Feelings of grief and loss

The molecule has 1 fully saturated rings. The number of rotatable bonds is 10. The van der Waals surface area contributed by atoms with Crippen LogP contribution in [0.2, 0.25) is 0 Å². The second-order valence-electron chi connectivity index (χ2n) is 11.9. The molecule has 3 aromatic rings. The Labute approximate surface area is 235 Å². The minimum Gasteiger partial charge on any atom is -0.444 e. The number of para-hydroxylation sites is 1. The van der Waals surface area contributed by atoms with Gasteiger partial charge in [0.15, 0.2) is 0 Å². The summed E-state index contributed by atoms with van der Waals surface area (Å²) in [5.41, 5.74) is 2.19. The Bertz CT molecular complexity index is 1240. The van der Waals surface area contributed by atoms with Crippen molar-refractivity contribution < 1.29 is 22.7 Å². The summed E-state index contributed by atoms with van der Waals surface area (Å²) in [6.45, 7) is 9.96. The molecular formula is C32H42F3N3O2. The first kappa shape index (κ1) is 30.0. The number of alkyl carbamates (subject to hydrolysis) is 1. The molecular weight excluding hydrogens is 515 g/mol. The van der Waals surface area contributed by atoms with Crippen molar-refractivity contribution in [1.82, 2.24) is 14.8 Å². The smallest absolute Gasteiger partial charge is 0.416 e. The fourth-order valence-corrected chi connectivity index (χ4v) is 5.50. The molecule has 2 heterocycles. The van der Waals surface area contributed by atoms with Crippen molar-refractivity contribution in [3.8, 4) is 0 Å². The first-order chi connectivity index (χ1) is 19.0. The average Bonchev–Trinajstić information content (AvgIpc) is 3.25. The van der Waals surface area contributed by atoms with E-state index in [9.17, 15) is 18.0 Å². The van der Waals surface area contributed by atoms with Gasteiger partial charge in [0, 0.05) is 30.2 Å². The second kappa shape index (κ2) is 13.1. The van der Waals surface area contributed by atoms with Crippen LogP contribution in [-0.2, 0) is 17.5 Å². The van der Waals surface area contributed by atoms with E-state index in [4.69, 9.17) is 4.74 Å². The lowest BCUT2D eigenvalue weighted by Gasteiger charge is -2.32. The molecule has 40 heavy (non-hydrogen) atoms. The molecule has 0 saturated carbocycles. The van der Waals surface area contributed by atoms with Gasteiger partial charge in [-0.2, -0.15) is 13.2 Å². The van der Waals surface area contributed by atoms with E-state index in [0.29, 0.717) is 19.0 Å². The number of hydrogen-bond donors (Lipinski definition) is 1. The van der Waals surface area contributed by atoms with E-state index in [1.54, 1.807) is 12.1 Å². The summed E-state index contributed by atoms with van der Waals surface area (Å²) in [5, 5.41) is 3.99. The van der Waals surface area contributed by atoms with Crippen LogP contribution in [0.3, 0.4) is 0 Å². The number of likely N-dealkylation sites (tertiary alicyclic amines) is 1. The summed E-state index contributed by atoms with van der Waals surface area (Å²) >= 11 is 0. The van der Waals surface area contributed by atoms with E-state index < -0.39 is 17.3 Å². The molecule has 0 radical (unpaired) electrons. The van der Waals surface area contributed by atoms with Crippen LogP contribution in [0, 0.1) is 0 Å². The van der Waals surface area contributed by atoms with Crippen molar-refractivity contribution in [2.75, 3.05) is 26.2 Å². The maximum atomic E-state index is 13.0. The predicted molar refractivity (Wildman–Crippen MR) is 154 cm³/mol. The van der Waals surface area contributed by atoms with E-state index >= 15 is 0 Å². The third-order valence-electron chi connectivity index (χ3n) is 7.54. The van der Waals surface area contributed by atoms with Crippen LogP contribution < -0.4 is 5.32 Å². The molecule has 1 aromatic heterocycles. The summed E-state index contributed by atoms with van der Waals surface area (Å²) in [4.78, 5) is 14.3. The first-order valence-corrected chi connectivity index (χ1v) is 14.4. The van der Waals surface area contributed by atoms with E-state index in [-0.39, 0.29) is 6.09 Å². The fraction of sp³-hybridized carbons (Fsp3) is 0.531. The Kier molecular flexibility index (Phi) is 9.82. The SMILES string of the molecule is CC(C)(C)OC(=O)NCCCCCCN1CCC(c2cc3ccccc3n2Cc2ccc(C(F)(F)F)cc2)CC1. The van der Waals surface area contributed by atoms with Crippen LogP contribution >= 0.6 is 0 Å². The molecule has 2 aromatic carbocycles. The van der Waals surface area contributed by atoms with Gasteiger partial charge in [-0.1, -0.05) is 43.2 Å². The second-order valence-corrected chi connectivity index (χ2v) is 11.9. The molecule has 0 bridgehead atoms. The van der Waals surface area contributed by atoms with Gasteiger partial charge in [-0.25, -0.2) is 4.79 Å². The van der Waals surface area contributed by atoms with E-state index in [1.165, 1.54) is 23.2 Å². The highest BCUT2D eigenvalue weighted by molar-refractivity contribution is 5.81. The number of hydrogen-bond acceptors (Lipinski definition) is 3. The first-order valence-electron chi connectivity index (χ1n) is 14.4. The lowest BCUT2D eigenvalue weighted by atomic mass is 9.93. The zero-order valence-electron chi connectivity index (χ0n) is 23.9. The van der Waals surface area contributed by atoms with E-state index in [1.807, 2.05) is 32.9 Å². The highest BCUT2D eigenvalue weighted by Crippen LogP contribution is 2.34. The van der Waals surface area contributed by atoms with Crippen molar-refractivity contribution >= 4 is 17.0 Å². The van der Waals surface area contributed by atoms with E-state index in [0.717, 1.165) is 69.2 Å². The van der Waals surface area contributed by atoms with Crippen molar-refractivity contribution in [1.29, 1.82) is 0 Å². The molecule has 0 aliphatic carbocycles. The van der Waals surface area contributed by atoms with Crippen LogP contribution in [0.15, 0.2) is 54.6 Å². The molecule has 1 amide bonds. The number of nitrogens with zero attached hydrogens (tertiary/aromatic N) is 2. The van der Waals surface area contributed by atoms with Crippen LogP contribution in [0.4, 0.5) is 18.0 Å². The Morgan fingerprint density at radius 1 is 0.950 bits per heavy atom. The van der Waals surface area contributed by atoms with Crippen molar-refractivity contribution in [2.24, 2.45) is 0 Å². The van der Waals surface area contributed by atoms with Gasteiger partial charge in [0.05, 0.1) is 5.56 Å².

Research shows that foster carers often harbour the same level of care, concern and hopes for the children in their care as for their own children, and as such the loss feelings experienced when a child leaves their home can be overwhelming. They not only have to deal with their own grief, but the grief and loss experienced by their own children as well. A 2013 literature review entitled ‘The Impact of Fostering on Foster Carers’ Children’ emphasised the emotional trauma which can be felt. One daughter of foster carers expressed feeling guilty when a placement ended, thinking it was her fault. She adopted a strategy of not getting too close to foster children: “you have to try not to get too close to them because then it’s harder when they go.” Buehler, Cox and Cuddeback (2003) identified a child's departing, and even fear of this happening, as a key factor affecting placement success. It can be difficult for a foster family to ‘bounce back’ following that loss, delaying future placements. The recruitment and retention of foster carers is a continuous challenge for fostering agencies, with many prospective carers being put off by the emotional risks of the role. When grief is unresolved, it can compromise the competence of the care being provided to the traumatised child, or even result in the foster carer ceasing to provide care. According to Hebert et al.'s 2013 report, and backed by our own experience and research, 'the support of a fellow foster parent, who understands the special grief a foster parent experiences, is also often immeasurable.'